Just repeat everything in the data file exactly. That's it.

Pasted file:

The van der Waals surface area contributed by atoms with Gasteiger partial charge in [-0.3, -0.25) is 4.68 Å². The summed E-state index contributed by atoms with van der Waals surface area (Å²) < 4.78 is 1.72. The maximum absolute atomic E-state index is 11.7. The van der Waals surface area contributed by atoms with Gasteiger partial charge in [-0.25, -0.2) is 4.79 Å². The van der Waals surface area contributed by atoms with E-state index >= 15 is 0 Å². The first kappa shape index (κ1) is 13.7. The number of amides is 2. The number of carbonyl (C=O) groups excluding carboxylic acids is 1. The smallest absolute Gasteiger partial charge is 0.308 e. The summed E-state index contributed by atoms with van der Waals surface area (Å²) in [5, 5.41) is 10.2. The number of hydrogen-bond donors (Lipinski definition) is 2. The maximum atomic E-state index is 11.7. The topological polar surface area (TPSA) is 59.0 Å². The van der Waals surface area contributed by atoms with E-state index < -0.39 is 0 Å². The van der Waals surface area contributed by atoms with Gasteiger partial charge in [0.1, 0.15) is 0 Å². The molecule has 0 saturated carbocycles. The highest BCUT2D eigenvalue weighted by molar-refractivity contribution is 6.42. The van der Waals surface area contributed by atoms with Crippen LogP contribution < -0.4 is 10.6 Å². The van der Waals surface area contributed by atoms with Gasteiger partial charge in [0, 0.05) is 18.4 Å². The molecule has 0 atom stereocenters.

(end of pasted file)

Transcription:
The van der Waals surface area contributed by atoms with Gasteiger partial charge in [-0.3, -0.25) is 4.68 Å². The summed E-state index contributed by atoms with van der Waals surface area (Å²) < 4.78 is 1.72. The maximum absolute atomic E-state index is 11.7. The van der Waals surface area contributed by atoms with Gasteiger partial charge in [-0.25, -0.2) is 4.79 Å². The van der Waals surface area contributed by atoms with E-state index >= 15 is 0 Å². The first kappa shape index (κ1) is 13.7. The number of amides is 2. The number of carbonyl (C=O) groups excluding carboxylic acids is 1. The smallest absolute Gasteiger partial charge is 0.308 e. The summed E-state index contributed by atoms with van der Waals surface area (Å²) in [5, 5.41) is 10.2. The number of hydrogen-bond donors (Lipinski definition) is 2. The maximum atomic E-state index is 11.7. The topological polar surface area (TPSA) is 59.0 Å². The van der Waals surface area contributed by atoms with E-state index < -0.39 is 0 Å². The van der Waals surface area contributed by atoms with Gasteiger partial charge in [0.1, 0.15) is 0 Å². The molecule has 0 saturated carbocycles. The highest BCUT2D eigenvalue weighted by molar-refractivity contribution is 6.42. The van der Waals surface area contributed by atoms with Crippen LogP contribution < -0.4 is 10.6 Å². The van der Waals surface area contributed by atoms with Gasteiger partial charge in [0, 0.05) is 18.4 Å². The molecule has 0 atom stereocenters.